Once a candidate target has been identified, the next step is to develop a therapy that affects the target in a way that interferes with its ability to promote cancer cell growth or survival. For example, a targeted therapy could reduce the activity of the target or prevent it from binding to a receptor that it normally activates, among other possible mechanisms.
Most targeted therapies are either small molecules or monoclonal antibodies. Small-molecule compounds are typically developed for targets that are located inside the cell because such agents are able to enter cells relatively easily. Monoclonal antibodies are relatively large and generally cannot enter cells, so they are used only for targets that are outside cells or on the cell surface.
Candidate small molecules are usually identified in what are known as “high-throughput screens,” in which the effects of thousands of test compounds on a specific target protein are examined. Compounds that affect the target (sometimes called “lead compounds”) are then chemically modified to produce numerous closely related versions of the lead compound. These related compounds are then tested to determine which are most effective and have the fewest effects on nontarget molecules.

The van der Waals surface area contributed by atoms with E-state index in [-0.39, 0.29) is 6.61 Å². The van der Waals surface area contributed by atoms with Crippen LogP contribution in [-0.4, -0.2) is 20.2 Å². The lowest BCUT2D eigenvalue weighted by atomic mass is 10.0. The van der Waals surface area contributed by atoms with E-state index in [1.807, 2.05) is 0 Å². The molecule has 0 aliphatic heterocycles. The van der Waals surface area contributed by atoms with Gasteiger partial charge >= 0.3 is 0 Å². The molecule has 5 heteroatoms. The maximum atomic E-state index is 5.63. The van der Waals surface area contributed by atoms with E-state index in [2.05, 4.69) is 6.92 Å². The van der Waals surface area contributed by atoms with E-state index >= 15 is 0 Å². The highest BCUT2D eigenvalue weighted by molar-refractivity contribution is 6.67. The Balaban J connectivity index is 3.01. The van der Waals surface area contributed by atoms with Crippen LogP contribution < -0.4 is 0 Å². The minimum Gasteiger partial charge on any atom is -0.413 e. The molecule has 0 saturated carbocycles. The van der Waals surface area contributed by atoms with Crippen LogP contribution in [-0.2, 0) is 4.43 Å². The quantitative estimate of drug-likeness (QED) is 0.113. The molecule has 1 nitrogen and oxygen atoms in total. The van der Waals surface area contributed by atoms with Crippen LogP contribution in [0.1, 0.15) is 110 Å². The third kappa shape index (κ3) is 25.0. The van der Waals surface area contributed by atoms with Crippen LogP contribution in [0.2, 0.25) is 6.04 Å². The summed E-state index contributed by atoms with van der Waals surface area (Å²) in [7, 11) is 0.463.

Monoclonal antibodies are developed by injecting animals (usually mice) with purified target proteins, causing the animals to make many different types of antibodies against the target. These antibodies are then tested to find the ones that bind best to the target without binding to nontarget proteins.
Before monoclonal antibodies are used in humans, they are “humanized” by replacing as much of the mouse antibody molecule as possible with corresponding portions of human antibodies. Humanizing is necessary to prevent the human immune system from recognizing the monoclonal antibody as “foreign” and destroying it before it has a chance to bind to its target protein. Humanization is not an issue for small-molecule compounds because they are not typically recognized by the body as foreign.